Skillet Taco Casserole…

I am always amazed at the versatility of a cast iron skillet. I used to think they were just cheap and heavy cookware but now I think they are the best thing out there when it comes to cooking in the kitchen.  And I am always looking for ways to make a one pot meal so when I decide to make one I go first to my trusty cast iron skillet before anything else. There is nothing that compares to using a cast iron skillet when you have a recipe that goes from stovetop to oven. And that is the kind of recipe I am sharing today.

This particular meal is so easy and so tasty you’ll want to keep it in your arsenal of go-to meals. When you don’t have the time or energy to make tacos the traditional way, you can still get that “taco feel” without a lot of major prep. It’s basically everything in one pan. Serve it with a salad and some tortilla chips, or slather it into a soft tortilla shell with some lettuce and jalapeños and it will be a hit!

So let’s talk skillet taco casserole…

Lesson Learned 1 – Get creative with the rice you use: Of course you can always use the old standby white rice. But don’t be afraid to get creative. I used a rice blend of texmati white, brown, wild and red rice for this recipe and found it added great depth of flavor. But you could use basmati rice, paella rice or any short or medium grain rice to this dish. And if all else fails you can even use quick cooking rice. The point is, don’t be afraid to experiment. As long the rice is precooked you’ll be just fine.

Lesson Learned 2 – Don’t forget to add the flour: As I’ve become a little more proficient as a cook I’ve come to learn that flour and corn starch are my best friends. If you want to thicken a sauce or a gravy, you need to use one or the other. And along the way, as I have experimented with both, I’ve wondered what the difference is between the two of them.

Flour Versus Cornstarch – What’s The Difference?

The First Difference – Appearance: Flour makes a gravy opaque and can dull or lighten the   color, while cornstarch (when used properly) yields a clear, shiny sauce.

Sauce Thickened With Flour

Sauce Thickened With Flour

The Second Difference – Flavor: flour needs to be cooked enough to lose its raw flavor; cornstarch doesn’t have much flavor on its own so you don’t need to cook it through. And if you use a cooked flour (such as a long-cooked Cajun-style roux, or roasted flour), you can add a roasty-toasty flavor you can’t get with cornstarch.

The Third Difference – Cooking Time: Flour needs to be cooked to lose its raw flavor and to unleash its thickening powers. Cornstarch needs only a short cooking time to thicken. In fact, if you cook cornstarch too long, it lets go and the sauce thins out again. So if you are anticipating a longer cooking time, stick with flour.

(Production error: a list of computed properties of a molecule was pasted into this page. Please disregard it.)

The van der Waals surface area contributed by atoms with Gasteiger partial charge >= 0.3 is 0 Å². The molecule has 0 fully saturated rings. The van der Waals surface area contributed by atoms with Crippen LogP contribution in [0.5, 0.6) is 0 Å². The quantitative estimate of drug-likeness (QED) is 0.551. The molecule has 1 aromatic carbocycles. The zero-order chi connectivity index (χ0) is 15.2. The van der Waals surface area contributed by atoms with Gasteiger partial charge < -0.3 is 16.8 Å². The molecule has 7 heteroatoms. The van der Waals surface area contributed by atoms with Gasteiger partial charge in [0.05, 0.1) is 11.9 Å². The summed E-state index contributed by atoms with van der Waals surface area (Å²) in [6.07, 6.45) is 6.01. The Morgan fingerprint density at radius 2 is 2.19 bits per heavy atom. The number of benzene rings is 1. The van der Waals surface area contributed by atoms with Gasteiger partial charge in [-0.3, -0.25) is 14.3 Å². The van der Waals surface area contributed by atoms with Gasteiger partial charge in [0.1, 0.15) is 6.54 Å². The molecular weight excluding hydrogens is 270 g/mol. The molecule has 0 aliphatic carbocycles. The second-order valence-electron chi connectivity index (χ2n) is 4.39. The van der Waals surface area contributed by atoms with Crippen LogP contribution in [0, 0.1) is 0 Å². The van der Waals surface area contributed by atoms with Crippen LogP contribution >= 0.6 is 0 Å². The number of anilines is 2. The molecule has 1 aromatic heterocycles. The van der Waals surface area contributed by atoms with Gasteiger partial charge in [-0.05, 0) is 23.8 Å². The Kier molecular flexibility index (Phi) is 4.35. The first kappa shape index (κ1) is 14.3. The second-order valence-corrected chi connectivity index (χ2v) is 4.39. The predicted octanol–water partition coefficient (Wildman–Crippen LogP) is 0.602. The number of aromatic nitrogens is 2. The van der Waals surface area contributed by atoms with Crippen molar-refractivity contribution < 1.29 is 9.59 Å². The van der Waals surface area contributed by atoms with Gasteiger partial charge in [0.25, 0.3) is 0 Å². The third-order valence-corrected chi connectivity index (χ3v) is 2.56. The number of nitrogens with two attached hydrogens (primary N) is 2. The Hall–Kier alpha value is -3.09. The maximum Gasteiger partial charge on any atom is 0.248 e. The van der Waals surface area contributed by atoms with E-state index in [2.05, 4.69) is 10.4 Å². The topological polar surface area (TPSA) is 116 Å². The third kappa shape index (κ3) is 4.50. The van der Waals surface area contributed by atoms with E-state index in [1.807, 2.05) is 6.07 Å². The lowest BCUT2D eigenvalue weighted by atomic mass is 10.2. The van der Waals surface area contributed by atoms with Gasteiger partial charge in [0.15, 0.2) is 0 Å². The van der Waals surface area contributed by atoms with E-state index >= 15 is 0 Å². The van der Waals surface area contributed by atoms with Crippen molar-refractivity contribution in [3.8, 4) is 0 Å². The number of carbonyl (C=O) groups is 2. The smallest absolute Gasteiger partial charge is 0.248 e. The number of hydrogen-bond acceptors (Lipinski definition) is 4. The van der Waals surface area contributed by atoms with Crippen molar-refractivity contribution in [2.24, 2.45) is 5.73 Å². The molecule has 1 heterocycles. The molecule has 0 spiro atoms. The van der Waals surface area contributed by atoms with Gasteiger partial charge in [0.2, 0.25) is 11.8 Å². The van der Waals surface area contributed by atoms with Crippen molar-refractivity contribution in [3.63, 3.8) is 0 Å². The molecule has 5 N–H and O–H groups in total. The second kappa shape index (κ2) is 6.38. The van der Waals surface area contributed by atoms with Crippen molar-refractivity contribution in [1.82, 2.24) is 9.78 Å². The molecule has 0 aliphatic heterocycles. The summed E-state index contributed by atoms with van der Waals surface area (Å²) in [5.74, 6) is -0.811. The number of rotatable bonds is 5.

What thickening agent do I prefer? Well the answer it easy –  for me, it’s flour. Although you do need to cook it for about a minute, I find it is easier to work with, doesn’t lose it effectiveness over longer cooking times and it always does a great job of thickening. The only time I prefer cornstarch is when I want clear, shiny sauce.

Ready To Go Into The Oven

Ready To Go Into The Oven

Lesson Learned 3 – Judge how much tomato sauce you need: I bought a small can of tomato sauce and after I poured in some I thought using the whole can might make the dish too runny even with using flour. So I only added about 3/4 of the can. But judge for yourself. If you add the whole can and find it reduces the affect of the flour, just mix a little flour with water (thoroughly) and add it in. The sauce will thicken up again in no time.

And that’s it. The recipe is very easy and you’ll have a great dinner on the table in no time. Enjoy!


  • Servings: 4
  • Difficulty: Easy
  • Print


1 Tbs. Garlic Infused Olive Oil (you can substitute EVOO)

1 medium onion, chopped

1 pound 85% lean ground beef

2 Tbs. flour

1 pkg. taco seasoning

1 cup chicken stock

1 small can tomato sauce

3 cups cooked rice

1 cup sharp cheddar cheese, shredded and divided

1 cup Jack cheese, shredded and divided

1/4 cup sour cream

Green onions or flat leaf parsley for garnish (optional)

Salt and pepper to taste


Preheat oven to 375 degrees. In a large cast iron skillet (or any other type of oven proof skillet) on the stove saute the onions, stirring occassionally, until they just begin to caramelize (about 7 minutes). Salt and pepper the onions while sautéing. Move the onions to the side of the pan and add the ground beef, breaking it up with a spoon and spooning the onions on top. Cook until the beef is cooked through. Salt and pepper to taste. Once cooked drain any excess grease out of the pan.

Stir in the taco seasoning and flour and cook for at least 1 minute. Add the chicken stock and tomato sauce. Bring the mixture to a boil, reduce the heat and simmer for about 10 minutes.

Stir in the cooked rice, half the cheeses and sour cream. Cooked until combined. Add the remaining cheese to the top of the mixture, put in the oven and bake until cheese is golden brown and bubbly, approximately 15 minutes.

Garnish with sliced green onions or chopped flat leaf parsley and serve.

Skillet Taco Casserole

 Skillet Taco Casserole

4 thoughts on “Skillet Taco Casserole…

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